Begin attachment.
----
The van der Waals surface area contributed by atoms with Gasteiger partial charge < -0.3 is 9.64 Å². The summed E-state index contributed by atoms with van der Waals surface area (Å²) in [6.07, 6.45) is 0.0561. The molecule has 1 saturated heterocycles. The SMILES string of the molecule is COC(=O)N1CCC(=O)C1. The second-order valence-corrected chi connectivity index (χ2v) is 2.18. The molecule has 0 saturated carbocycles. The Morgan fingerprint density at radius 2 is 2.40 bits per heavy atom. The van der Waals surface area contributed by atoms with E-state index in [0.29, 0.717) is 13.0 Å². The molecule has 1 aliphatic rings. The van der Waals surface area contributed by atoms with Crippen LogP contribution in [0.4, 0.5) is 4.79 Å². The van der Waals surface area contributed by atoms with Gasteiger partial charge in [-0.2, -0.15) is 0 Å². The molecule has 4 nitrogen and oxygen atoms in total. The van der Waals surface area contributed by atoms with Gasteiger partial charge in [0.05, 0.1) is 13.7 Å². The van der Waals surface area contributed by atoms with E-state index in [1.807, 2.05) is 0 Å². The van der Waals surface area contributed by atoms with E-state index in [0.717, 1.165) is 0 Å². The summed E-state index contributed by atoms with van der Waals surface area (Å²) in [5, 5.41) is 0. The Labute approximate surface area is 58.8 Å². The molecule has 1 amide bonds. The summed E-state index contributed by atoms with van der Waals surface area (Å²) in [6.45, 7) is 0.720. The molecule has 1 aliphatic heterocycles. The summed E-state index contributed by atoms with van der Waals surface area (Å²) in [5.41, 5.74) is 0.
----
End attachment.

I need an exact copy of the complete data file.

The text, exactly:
The van der Waals surface area contributed by atoms with Gasteiger partial charge < -0.3 is 9.64 Å². The summed E-state index contributed by atoms with van der Waals surface area (Å²) in [6.07, 6.45) is 0.0561. The molecule has 1 saturated heterocycles. The SMILES string of the molecule is COC(=O)N1CCC(=O)C1. The second-order valence-corrected chi connectivity index (χ2v) is 2.18. The molecule has 0 saturated carbocycles. The Morgan fingerprint density at radius 2 is 2.40 bits per heavy atom. The van der Waals surface area contributed by atoms with E-state index in [0.29, 0.717) is 13.0 Å². The molecule has 1 aliphatic rings. The van der Waals surface area contributed by atoms with Crippen LogP contribution in [0.4, 0.5) is 4.79 Å². The van der Waals surface area contributed by atoms with Gasteiger partial charge in [-0.2, -0.15) is 0 Å². The molecule has 4 nitrogen and oxygen atoms in total. The van der Waals surface area contributed by atoms with Gasteiger partial charge in [0.05, 0.1) is 13.7 Å². The van der Waals surface area contributed by atoms with E-state index in [1.807, 2.05) is 0 Å². The van der Waals surface area contributed by atoms with E-state index in [0.717, 1.165) is 0 Å². The summed E-state index contributed by atoms with van der Waals surface area (Å²) in [5, 5.41) is 0. The Labute approximate surface area is 58.8 Å². The molecule has 1 amide bonds. The summed E-state index contributed by atoms with van der Waals surface area (Å²) in [6.45, 7) is 0.720. The molecule has 1 aliphatic heterocycles. The summed E-state index contributed by atoms with van der Waals surface area (Å²) in [5.41, 5.74) is 0.